Patrick Ness’s The Rest of Us Just Live Here also focuses on serious issues but it is cleverly crossed with a witty parody of supernatural teen reads in the chapter headings. The engaging leading character Mikey suffers from obsessive compulsive disorder. His friends and siblings are grappling with messy personal problems too. The last thing they need is Immortals threatening to blow up the high school before they can go to the prom, find love and graduate. Mikey’s best mate Jared works with him at Grillers, a steak house where they often all get together for cheesy toast and blueberry lemonades. For a sweet pizza bread twist why not whip up pizza sugar cookie slices using yellow icing. You could decorate them with smarties, sugared almonds or chocolate flakes depending on your mood. For a fizzy accompaniment, serve blueberry or raspberry lemonades by mixing up pureed fruit, freshly squeezed lemon juice, sugar and water. Top with ice cubes to chill.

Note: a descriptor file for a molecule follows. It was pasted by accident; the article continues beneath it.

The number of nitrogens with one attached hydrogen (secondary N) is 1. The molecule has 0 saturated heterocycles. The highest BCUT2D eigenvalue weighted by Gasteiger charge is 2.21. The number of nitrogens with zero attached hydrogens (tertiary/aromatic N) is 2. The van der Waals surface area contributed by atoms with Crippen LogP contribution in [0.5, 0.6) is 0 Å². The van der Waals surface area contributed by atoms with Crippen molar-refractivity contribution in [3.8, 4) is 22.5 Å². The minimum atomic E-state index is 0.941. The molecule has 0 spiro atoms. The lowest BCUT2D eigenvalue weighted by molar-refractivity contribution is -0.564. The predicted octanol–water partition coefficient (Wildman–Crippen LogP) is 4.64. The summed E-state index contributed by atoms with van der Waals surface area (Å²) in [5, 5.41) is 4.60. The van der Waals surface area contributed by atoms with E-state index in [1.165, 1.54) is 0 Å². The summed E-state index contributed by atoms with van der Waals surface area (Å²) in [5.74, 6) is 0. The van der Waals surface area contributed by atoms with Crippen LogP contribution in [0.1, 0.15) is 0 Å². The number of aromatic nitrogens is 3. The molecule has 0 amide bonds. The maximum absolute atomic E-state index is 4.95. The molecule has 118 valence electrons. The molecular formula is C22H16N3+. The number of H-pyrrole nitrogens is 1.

The Ghosts of Heaven by Marcus Sedgwick is a change of pace. It is both historic and futuristic revelling in exploring the infinite mysteries of the universe. Themes in this ambitious novel include madness, superstition, communication and space travel. The reader is challenged to read its four segments in a different order which rotate around the central concept of a gyre. Spiral imagery appears throughout whether in the form of a spiralling falcon, the frond of a fern, the spin of a top or the turns of a staircase.

If you are feeling brave you could attempt to create caramelized sugar corkscrews, used for decoration on fancy desserts. For an easier option you could fashion strands of liquorice boot laces into spiral shapes.